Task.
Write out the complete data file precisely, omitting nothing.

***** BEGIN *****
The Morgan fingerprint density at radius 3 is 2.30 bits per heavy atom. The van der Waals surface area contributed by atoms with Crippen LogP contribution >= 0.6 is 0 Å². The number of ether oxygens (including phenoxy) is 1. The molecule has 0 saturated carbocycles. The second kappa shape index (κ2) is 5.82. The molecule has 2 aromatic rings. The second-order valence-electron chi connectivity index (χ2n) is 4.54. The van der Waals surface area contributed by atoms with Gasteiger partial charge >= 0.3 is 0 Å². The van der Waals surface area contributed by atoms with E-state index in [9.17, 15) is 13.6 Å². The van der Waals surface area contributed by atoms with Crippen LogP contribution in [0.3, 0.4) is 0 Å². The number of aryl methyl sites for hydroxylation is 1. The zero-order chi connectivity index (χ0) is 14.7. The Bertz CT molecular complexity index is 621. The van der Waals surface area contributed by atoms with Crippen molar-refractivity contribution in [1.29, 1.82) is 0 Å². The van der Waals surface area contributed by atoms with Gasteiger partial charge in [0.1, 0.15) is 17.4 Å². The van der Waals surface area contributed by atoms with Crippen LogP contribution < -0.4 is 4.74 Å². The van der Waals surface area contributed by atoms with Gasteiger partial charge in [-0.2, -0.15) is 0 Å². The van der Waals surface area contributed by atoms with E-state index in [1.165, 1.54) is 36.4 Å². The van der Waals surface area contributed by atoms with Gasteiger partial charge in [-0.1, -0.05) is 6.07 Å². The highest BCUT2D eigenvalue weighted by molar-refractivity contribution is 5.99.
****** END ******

The Morgan fingerprint density at radius 3 is 2.30 bits per heavy atom. The van der Waals surface area contributed by atoms with Crippen LogP contribution >= 0.6 is 0 Å². The number of ether oxygens (including phenoxy) is 1. The molecule has 0 saturated carbocycles. The second kappa shape index (κ2) is 5.82. The molecule has 2 aromatic rings. The second-order valence-electron chi connectivity index (χ2n) is 4.54. The van der Waals surface area contributed by atoms with Gasteiger partial charge >= 0.3 is 0 Å². The van der Waals surface area contributed by atoms with E-state index in [9.17, 15) is 13.6 Å². The van der Waals surface area contributed by atoms with Crippen LogP contribution in [0.3, 0.4) is 0 Å². The number of aryl methyl sites for hydroxylation is 1. The zero-order chi connectivity index (χ0) is 14.7. The Bertz CT molecular complexity index is 621. The van der Waals surface area contributed by atoms with Crippen molar-refractivity contribution in [1.29, 1.82) is 0 Å². The van der Waals surface area contributed by atoms with Gasteiger partial charge in [0.1, 0.15) is 17.4 Å². The van der Waals surface area contributed by atoms with Crippen LogP contribution < -0.4 is 4.74 Å². The van der Waals surface area contributed by atoms with Gasteiger partial charge in [-0.2, -0.15) is 0 Å². The van der Waals surface area contributed by atoms with E-state index in [1.165, 1.54) is 36.4 Å². The van der Waals surface area contributed by atoms with Gasteiger partial charge in [-0.1, -0.05) is 6.07 Å². The highest BCUT2D eigenvalue weighted by molar-refractivity contribution is 5.99.